Review: The Silver Star

silver star   The Silver Star by Jeannette Walls 

 IT IS 1970 in a small town in California. “Bean” Holladay is twelve and her sister, Liz, is fifteen when their artistic mother, Charlotte, a woman who “found something wrong with every place she ever lived,” takes off to find herself, leaving her girls enough money to last a month or two. When Bean returns from school one day and sees a police car outside the house, she and Liz decide to take the bus to Virginia, where their Uncle Tinsley lives in the decaying mansion that’s been in Charlotte’s family for generations.

An impetuous optimist, Bean soon discovers who her father was, and hears many stories about why their mother left Virginia in the first place. Because money is tight, Liz and Bean start babysitting and doing office work for Jerry Maddox, foreman of the mill in town—a big man who bullies his workers, his tenants, his children, and his wife. Bean adores her whip-smart older sister—inventor of word games, reader of Edgar Allan Poe, nonconformist. But when school starts in the fall, it’s Bean who easily adjusts and makes friends, and Liz who becomes increasingly withdrawn. And then something happens to Liz.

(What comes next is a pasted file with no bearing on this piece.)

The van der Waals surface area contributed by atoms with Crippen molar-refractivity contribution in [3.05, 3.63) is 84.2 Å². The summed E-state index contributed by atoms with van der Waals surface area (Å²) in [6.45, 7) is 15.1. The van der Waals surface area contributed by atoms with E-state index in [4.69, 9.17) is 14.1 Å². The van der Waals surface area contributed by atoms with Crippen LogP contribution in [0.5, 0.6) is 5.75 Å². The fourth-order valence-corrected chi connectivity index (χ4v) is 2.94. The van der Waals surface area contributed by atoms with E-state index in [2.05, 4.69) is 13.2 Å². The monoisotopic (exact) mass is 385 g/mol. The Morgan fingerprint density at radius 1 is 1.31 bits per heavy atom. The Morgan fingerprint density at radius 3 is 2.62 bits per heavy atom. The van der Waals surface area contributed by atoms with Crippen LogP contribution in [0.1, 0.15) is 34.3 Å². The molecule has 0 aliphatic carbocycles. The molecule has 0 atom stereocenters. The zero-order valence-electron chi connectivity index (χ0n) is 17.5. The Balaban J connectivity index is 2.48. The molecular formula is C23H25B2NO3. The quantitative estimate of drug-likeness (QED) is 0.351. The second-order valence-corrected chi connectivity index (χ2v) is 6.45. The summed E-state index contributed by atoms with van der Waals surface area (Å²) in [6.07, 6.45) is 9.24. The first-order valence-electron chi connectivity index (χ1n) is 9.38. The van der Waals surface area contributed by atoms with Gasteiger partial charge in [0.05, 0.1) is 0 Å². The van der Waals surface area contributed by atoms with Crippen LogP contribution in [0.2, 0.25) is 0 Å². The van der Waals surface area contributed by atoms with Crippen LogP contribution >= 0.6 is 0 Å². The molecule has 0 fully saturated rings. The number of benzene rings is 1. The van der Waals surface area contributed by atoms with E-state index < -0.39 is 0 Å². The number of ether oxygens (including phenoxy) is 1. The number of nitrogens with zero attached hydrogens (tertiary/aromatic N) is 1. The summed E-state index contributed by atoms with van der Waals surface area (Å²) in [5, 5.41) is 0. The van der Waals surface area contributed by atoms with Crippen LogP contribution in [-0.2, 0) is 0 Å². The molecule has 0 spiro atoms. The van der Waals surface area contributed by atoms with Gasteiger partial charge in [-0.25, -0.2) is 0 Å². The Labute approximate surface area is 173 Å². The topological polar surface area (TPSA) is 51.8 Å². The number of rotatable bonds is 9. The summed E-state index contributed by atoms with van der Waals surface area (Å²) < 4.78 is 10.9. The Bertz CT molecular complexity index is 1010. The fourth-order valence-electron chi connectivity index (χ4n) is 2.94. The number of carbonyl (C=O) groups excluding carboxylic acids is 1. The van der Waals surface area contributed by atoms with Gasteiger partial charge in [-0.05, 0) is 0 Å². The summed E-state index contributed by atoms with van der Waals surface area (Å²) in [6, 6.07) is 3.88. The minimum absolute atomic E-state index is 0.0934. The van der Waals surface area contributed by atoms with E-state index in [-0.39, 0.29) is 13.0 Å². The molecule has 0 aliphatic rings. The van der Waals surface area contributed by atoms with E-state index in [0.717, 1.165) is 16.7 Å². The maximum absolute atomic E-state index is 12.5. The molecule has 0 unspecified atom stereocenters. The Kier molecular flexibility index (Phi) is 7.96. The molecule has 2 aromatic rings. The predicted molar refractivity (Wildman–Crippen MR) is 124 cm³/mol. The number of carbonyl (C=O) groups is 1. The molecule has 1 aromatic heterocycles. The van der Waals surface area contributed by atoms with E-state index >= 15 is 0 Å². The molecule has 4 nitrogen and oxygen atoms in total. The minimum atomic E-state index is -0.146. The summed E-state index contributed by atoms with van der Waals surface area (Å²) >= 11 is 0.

I have to confess, I loved The Glass Castle.  In fact, it was one of my favorite books I read last year.  That means, The Silver Star, had a lot to live up to.  I felt the book did well, but I didn’t love it like I did her first book.

The Silver Star is about two sisters, Bean and Liz, and is a family drama.  Their mother takes off and leaves the girls on their own.  They have to leave to avoid social services and they run to where they were born, a small town in Virginia.  They take up residence with their uncle and find themselves learning how to adjust to small town life.

The interactions between the sisters, the classmates, and family members were one of the highlights of the book.  I especially liked the character of Bean.  She is so spunky and stands up for what she believes in.  Some of her actions I did not like, but that is what makes her so realistic.  I also liked the backdrop of the small town and the girls trying to blend in.

I recommend this book if you are a fan of Jeanette Walls or enjoy family dramas.

I give The Silver Star 4 out of 5 stars.

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